Föhrenbergkreis Finanzwirtschaft

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High Noon In Davos: Tsipras vs. Schäuble

Posted by hkarner - 22. Januar 2016

Friday, January 22, 2016, Observing GreeceKastner

Seldom have I witnessed such a discrepancy between what media reported and what actually happened. I watched the entire panel discussion yesterday in Davos on live stream. Never would I have thought what kind of a High-Noon-Event the media would make out of it.

Die Welt reported that Tsipras had made himself a laughing stock. So much so that, immediately after the discussion, yields on Greek bonds jumped high. On the other hand, the Greek blog KeepTalkingGreece reported that Schäuble had called Tsipras stupid. What had actually happened?

At one point, Tsipras said that „we not only have to become more competitive, we also have to become more productive. We must not only look at labor costs“. According to Die Welt, die audience was in shock and could only shake heads. Did Tsipras not even understand the difference between labor costs and unit labor costs? Did he not even understand that becoming more productive is a precondition for becoming more competitive?

I can literally picture how members in the audience, shocked by Tsipras‘ statement, immediately texted their brokers to sell Greek government bonds because if the Prime Minister is confused about unit labor costs, the country will have to go down the drain.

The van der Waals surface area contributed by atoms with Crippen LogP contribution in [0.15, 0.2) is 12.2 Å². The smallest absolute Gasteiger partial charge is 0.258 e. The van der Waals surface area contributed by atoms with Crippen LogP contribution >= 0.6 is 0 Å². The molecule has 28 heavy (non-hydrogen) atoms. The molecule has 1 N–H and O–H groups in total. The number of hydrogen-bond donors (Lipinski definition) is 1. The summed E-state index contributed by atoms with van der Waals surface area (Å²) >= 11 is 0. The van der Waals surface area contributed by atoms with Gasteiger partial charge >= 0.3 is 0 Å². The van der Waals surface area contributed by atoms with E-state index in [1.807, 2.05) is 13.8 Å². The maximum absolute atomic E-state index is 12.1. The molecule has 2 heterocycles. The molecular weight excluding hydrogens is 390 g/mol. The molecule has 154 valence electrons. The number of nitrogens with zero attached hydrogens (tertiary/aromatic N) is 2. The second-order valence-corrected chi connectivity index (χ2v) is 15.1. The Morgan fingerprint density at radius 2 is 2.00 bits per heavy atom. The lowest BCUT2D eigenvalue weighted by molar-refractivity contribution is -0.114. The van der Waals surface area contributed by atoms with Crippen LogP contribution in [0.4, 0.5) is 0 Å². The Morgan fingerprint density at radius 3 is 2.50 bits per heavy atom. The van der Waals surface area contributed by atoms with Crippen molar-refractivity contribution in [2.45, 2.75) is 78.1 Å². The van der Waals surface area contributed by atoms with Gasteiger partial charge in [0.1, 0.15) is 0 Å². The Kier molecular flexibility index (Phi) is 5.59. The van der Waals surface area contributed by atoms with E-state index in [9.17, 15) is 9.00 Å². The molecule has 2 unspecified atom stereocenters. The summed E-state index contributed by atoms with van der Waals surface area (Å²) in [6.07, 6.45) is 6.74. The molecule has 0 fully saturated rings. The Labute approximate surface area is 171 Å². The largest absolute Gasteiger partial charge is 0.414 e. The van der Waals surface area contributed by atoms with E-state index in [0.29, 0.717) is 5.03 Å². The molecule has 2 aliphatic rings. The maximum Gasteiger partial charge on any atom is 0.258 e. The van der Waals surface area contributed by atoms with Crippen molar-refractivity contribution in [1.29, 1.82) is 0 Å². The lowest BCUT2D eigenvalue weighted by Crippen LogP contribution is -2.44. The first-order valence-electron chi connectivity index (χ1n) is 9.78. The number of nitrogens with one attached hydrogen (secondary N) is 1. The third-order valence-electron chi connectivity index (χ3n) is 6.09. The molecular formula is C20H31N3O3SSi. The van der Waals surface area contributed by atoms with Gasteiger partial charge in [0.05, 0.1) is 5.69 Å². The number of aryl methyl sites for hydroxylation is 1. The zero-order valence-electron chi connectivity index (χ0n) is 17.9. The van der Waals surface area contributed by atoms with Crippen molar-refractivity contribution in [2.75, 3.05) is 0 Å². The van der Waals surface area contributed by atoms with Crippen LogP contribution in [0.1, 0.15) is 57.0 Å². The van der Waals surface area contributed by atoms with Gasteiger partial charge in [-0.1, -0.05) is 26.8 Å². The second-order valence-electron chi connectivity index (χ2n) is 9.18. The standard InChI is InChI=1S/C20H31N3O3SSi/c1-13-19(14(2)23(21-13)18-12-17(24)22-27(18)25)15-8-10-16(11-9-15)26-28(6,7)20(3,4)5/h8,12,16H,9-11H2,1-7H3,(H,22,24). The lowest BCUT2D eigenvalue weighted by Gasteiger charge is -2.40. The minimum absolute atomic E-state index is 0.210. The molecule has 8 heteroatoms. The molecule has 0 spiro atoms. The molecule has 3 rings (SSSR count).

And Schäuble? Did he really call Tsipras „stupid„? Well, my impression was that Schäuble had decided to show his charming side on the panel. Early on in the discussion, he made comments like „as the Greek Prime Minister said“ or „I agree with the Greek Prime Minister“. This, of course, was not in relation to Greek finances but to the refugee problem, instead. As regards Greek finances, one would have had to be very naive to expect that Tsipras & Schäuble would suddenly fully agree. But as things go: Bill Clinton still gets praised for coining the phrase „It’s the economy, stupid!“ but when Schäuble says „It’s the implementation, stupid!“, some people see it as an offense instead of a reference to Bill Clinton’s slogan.

Overall, I thought Tsipras handled himself well and Schäuble was far from his aggressive potential. In fact, I would give Tsipras credit for the best line in the entire discussion: Schäuble explained that any change to the existing agreement would require him to go back to the Bundestag and seek approval. This, he said, would be like „walking into a room full of dynamite carrying a burning candle“. Tsipras’s response was: „I do not recommend carrying a burning candle into a room full of dynamite. Instead, we should first remove the dynamite and light the candle thereafter!“


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